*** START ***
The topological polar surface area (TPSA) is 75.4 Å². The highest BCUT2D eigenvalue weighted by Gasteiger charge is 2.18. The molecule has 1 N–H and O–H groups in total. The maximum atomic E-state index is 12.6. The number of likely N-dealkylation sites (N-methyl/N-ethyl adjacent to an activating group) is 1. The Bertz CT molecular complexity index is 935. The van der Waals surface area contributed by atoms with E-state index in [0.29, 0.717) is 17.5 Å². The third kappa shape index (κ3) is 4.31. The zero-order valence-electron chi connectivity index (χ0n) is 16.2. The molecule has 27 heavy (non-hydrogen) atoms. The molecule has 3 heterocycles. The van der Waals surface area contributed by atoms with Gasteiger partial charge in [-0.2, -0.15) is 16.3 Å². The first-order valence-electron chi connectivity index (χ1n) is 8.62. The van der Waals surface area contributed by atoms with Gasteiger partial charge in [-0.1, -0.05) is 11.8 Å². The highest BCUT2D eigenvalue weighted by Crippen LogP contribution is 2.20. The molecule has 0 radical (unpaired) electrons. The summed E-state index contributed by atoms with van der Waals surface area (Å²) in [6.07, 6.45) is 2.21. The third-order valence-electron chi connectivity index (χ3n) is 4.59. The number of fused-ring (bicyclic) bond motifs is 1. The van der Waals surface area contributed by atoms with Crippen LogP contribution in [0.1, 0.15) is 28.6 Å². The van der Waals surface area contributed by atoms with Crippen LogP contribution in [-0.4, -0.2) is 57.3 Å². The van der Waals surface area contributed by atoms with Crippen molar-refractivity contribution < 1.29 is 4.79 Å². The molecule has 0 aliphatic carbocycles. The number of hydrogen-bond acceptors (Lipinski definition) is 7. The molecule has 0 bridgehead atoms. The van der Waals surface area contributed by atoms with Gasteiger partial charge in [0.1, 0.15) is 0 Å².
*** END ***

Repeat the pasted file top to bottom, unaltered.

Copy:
The topological polar surface area (TPSA) is 75.4 Å². The highest BCUT2D eigenvalue weighted by Gasteiger charge is 2.18. The molecule has 1 N–H and O–H groups in total. The maximum atomic E-state index is 12.6. The number of likely N-dealkylation sites (N-methyl/N-ethyl adjacent to an activating group) is 1. The Bertz CT molecular complexity index is 935. The van der Waals surface area contributed by atoms with E-state index in [0.29, 0.717) is 17.5 Å². The third kappa shape index (κ3) is 4.31. The zero-order valence-electron chi connectivity index (χ0n) is 16.2. The molecule has 27 heavy (non-hydrogen) atoms. The molecule has 3 heterocycles. The van der Waals surface area contributed by atoms with Gasteiger partial charge in [-0.2, -0.15) is 16.3 Å². The first-order valence-electron chi connectivity index (χ1n) is 8.62. The van der Waals surface area contributed by atoms with Gasteiger partial charge in [-0.1, -0.05) is 11.8 Å². The highest BCUT2D eigenvalue weighted by Crippen LogP contribution is 2.20. The molecule has 0 radical (unpaired) electrons. The summed E-state index contributed by atoms with van der Waals surface area (Å²) in [6.07, 6.45) is 2.21. The third-order valence-electron chi connectivity index (χ3n) is 4.59. The number of fused-ring (bicyclic) bond motifs is 1. The van der Waals surface area contributed by atoms with Crippen LogP contribution in [0.1, 0.15) is 28.6 Å². The van der Waals surface area contributed by atoms with Crippen LogP contribution in [-0.4, -0.2) is 57.3 Å². The van der Waals surface area contributed by atoms with Crippen molar-refractivity contribution < 1.29 is 4.79 Å². The molecule has 0 aliphatic carbocycles. The number of hydrogen-bond acceptors (Lipinski definition) is 7. The molecule has 0 bridgehead atoms. The van der Waals surface area contributed by atoms with Gasteiger partial charge in [0.1, 0.15) is 0 Å².